Love him or hate him, Gov. Scott Walker has captured America’s attention with his bold plan to rein in Wisconsin’s deficit by tackling public employee pensions. In an interview with the Heritage Foundation, Walker discusses the importance of his budget bill, its national implications and whether or not he is considering a run for president in 2012.
Walker shares his optimistic view of where the country is going, and where he thinks it needs to go. “I think the people who work in the private sector outside of government – they get it,” he says. “The people of this state, the people of this country, they get it. And they understand that their main sacrifice is in order to protect jobs and keep people working.”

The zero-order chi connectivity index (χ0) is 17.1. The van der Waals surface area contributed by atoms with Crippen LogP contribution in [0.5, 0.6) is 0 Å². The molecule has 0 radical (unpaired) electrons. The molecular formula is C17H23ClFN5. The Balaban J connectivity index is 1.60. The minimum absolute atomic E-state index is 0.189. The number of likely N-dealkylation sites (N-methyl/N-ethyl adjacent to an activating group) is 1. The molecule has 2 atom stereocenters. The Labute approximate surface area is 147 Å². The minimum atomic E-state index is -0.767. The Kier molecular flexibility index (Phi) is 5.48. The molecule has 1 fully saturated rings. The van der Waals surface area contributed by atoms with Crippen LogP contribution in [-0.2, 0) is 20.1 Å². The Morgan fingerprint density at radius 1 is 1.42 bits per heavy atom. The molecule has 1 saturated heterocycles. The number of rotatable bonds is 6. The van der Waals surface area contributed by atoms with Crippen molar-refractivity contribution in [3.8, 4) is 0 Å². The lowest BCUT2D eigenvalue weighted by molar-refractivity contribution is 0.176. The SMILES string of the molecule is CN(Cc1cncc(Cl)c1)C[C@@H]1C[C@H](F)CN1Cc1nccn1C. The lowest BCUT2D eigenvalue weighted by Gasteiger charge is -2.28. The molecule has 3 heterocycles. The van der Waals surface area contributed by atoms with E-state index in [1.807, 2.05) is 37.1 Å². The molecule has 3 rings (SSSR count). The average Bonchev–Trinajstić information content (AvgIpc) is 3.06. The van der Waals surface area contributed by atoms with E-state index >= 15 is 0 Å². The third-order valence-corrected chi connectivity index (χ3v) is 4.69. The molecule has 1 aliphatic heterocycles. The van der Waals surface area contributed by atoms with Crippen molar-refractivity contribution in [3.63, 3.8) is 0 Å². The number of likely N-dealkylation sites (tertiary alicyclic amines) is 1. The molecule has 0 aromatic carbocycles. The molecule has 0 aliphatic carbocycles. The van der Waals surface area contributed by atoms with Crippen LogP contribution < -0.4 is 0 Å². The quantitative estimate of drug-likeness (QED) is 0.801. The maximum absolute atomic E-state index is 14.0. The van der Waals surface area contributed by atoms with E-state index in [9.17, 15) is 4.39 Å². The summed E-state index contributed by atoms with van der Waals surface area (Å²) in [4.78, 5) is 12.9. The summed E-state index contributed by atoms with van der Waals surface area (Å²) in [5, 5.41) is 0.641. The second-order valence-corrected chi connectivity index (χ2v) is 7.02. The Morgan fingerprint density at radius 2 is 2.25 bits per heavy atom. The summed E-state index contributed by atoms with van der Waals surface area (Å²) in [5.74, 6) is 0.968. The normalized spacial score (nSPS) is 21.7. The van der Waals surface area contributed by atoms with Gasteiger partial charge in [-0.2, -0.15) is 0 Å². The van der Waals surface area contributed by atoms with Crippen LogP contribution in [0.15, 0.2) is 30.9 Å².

When asked if he is surprised that some are calling for him to run for president next year, Walker says that his current job will be keeping him busy for the foreseeable future, but doesn’t rule out the possibility: “For me, I’ve got my hands full balancing this budget and keeping it balanced for the next four years. So I’m focused on getting Wisconsin working again, we’ve got a great start in the first six weeks, but my eyes not going to get off what I was elected to do and that’s getting Wisconsin working again.”
The governor is insistent that collective bargaining rights are a real barrier to balancing Wisconsin’s budget. The unions, according to Walker, will stop at nothing to prevent fiscal reforms that would allow local governments to save money – even if that means accepting layoffs. Walker argues that, since public employees are required to pay union dues, taxpayer money winds up funding union efforts to increase government spending. “It’s a vicious cycle,” he says.